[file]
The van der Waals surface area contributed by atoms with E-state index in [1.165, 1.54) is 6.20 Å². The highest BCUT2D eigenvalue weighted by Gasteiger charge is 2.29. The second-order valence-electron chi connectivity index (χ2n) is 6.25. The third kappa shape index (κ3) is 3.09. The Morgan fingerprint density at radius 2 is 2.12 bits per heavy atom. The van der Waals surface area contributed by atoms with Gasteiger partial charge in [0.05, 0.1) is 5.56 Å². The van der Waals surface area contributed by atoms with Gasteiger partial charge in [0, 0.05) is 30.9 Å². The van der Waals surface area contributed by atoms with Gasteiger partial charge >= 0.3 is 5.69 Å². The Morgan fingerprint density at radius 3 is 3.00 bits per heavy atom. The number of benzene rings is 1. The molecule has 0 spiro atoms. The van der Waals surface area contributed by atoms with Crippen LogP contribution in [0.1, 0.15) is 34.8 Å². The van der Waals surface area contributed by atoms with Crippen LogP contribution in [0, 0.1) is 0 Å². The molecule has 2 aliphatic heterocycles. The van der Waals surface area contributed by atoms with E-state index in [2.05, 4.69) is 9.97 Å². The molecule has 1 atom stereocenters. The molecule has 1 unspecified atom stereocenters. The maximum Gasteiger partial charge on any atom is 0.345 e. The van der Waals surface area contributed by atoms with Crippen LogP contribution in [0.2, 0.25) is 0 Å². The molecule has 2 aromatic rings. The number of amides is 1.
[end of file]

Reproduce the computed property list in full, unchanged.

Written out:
The van der Waals surface area contributed by atoms with E-state index in [1.165, 1.54) is 6.20 Å². The highest BCUT2D eigenvalue weighted by Gasteiger charge is 2.29. The second-order valence-electron chi connectivity index (χ2n) is 6.25. The third kappa shape index (κ3) is 3.09. The Morgan fingerprint density at radius 2 is 2.12 bits per heavy atom. The van der Waals surface area contributed by atoms with Gasteiger partial charge in [0.05, 0.1) is 5.56 Å². The van der Waals surface area contributed by atoms with Gasteiger partial charge in [0, 0.05) is 30.9 Å². The van der Waals surface area contributed by atoms with Gasteiger partial charge >= 0.3 is 5.69 Å². The Morgan fingerprint density at radius 3 is 3.00 bits per heavy atom. The number of benzene rings is 1. The molecule has 0 spiro atoms. The van der Waals surface area contributed by atoms with Crippen LogP contribution in [0.1, 0.15) is 34.8 Å². The van der Waals surface area contributed by atoms with Crippen LogP contribution in [0, 0.1) is 0 Å². The molecule has 2 aliphatic heterocycles. The van der Waals surface area contributed by atoms with E-state index in [2.05, 4.69) is 9.97 Å². The molecule has 1 atom stereocenters. The molecule has 1 unspecified atom stereocenters. The maximum Gasteiger partial charge on any atom is 0.345 e. The van der Waals surface area contributed by atoms with Crippen LogP contribution in [0.2, 0.25) is 0 Å². The molecule has 2 aromatic rings. The number of amides is 1.